There were several events going on over the same weekend – a Sprint, a two day Beast, an Ultra Beast and a Team Death Race, and while we all overlapped and merged paths are various points during the weekend, ultimately they were all their own events, and I’ll let the participants of each tell you more of their tails.

My story is of the Beast.

Specifically, I ran the Beast on Sunday. I had already had two tastes of the mountains. In 2012, I also completed the Beast, and thought it gave me a fair insight into what was to come. Then on the Saturday I ran the Sprint with my wife Beth, which was the most brutal elevation change in a “short” race that I’ve ever come across – she will have more to tell on that in due course.

This meant that I spent all day Saturday hearing how horrible the Beast was. How brutal the course was. How much the race sucked. Seeing people cross the finish line, pick up their medals and collapse in a heap. Hearing tales of people being pulled from the course from injury, hyperthermia, exhaustion, or simply not meeting the time cuts.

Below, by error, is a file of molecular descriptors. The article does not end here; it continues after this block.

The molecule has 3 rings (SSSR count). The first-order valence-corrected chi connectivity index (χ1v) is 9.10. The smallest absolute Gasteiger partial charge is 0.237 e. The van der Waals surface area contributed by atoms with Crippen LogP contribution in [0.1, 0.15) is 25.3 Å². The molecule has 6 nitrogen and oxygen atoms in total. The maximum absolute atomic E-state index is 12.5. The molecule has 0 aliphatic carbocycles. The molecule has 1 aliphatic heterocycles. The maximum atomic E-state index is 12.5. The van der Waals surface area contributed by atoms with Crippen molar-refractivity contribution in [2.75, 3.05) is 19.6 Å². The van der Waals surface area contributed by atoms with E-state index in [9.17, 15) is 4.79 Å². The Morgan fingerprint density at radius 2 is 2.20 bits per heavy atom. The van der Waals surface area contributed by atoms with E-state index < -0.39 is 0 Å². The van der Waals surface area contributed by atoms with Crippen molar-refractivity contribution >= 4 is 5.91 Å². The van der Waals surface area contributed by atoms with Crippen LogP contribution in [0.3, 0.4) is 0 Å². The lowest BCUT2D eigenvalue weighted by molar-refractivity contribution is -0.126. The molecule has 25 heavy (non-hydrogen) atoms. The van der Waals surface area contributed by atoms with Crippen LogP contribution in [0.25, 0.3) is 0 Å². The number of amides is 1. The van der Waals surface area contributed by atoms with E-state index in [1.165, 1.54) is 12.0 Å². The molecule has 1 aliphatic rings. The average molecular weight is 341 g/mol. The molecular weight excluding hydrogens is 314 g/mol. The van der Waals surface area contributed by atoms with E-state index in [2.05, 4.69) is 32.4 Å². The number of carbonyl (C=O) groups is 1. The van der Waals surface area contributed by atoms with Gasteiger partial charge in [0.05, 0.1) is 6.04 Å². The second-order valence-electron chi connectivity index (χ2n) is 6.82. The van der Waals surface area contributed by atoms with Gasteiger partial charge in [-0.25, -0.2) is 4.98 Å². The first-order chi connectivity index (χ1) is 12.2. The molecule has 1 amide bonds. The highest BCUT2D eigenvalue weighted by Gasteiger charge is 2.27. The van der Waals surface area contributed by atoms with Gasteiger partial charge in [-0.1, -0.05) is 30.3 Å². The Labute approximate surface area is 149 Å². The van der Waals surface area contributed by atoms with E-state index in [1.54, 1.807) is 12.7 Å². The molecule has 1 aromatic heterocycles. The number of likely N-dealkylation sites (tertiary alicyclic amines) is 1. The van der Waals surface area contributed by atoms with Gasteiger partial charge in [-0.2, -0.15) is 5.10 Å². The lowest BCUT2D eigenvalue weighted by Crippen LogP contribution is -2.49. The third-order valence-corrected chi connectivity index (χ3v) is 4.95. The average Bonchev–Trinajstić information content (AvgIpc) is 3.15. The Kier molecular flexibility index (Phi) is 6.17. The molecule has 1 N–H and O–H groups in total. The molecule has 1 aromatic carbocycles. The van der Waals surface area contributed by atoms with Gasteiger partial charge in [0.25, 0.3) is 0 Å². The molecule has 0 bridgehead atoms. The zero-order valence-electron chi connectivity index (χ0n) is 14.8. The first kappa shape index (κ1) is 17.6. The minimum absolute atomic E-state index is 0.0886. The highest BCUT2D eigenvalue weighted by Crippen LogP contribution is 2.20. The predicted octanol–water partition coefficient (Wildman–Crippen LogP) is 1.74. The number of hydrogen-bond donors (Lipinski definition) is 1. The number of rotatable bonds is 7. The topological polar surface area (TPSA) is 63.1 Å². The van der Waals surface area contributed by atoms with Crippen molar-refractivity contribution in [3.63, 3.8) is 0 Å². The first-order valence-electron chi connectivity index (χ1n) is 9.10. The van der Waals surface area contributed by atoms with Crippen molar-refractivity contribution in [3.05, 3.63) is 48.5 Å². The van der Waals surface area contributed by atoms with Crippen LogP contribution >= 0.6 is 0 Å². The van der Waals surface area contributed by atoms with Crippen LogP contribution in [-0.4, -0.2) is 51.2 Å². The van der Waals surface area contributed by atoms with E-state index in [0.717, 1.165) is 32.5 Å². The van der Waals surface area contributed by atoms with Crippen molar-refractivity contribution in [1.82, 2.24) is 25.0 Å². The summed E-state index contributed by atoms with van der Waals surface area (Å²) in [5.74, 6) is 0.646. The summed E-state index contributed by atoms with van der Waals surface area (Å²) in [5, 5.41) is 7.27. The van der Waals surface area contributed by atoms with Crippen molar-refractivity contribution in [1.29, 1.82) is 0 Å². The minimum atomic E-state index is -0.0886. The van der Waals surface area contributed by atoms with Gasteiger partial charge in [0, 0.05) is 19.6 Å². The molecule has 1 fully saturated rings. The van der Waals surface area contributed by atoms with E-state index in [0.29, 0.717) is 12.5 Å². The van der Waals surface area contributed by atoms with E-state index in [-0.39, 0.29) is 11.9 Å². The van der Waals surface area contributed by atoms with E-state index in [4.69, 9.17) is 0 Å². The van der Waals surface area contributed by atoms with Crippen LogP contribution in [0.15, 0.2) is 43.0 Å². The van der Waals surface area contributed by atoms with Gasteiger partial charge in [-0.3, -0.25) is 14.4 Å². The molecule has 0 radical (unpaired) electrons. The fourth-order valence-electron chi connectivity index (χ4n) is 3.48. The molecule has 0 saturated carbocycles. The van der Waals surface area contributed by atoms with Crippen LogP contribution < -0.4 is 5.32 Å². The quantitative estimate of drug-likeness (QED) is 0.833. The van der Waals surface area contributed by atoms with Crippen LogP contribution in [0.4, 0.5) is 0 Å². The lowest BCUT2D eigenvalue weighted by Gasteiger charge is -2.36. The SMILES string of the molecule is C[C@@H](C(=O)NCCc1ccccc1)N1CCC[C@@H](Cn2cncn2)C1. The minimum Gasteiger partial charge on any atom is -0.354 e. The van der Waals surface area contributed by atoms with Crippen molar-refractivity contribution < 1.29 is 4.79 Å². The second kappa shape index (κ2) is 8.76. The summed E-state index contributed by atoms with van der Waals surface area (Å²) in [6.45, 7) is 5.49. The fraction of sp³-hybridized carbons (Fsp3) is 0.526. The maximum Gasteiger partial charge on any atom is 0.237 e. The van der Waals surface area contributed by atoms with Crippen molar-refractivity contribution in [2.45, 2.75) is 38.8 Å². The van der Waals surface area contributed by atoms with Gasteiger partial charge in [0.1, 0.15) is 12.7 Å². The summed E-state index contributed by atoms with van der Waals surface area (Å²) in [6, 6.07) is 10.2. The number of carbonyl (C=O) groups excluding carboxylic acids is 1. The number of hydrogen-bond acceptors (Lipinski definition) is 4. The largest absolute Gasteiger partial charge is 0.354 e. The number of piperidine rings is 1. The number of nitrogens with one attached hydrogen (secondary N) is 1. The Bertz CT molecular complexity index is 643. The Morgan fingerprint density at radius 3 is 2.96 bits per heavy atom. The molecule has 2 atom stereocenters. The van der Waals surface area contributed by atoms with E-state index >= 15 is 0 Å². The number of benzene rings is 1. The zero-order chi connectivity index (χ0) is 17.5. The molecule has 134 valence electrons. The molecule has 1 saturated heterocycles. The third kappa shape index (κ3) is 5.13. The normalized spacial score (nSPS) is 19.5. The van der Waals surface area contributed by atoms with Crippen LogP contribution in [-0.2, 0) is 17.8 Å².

So was a little apprehensive on Sunday morning. Beth was helping out Obstacle Racing Media and covering the Ultra Beast wave that left at 6am, so I had our rented apartments to myself, I hadn’t slept well, I didn’t have an appetite, and all I could see was fog and rain on the mountain, reports of aches and injuries and DNFs were all over Facebook – I believe I may have had a small pity party in my head, with myself as the only attendant. As I ate a breakfast I didn’t really taste, drank a coffee I didn’t really want and threw down some Advil to stave off the headache that was brewing, I whined on Facebook and glanced longingly at the couch – as you do.

Of course, if that was where my Sunday ended, this would be a boring review indeed – needless to say, I put on my New England Spahten drill shirt, sleeves, tac hat and Icebugs and headed on over to the venue with a couple of hours to spare before the 10am wave left.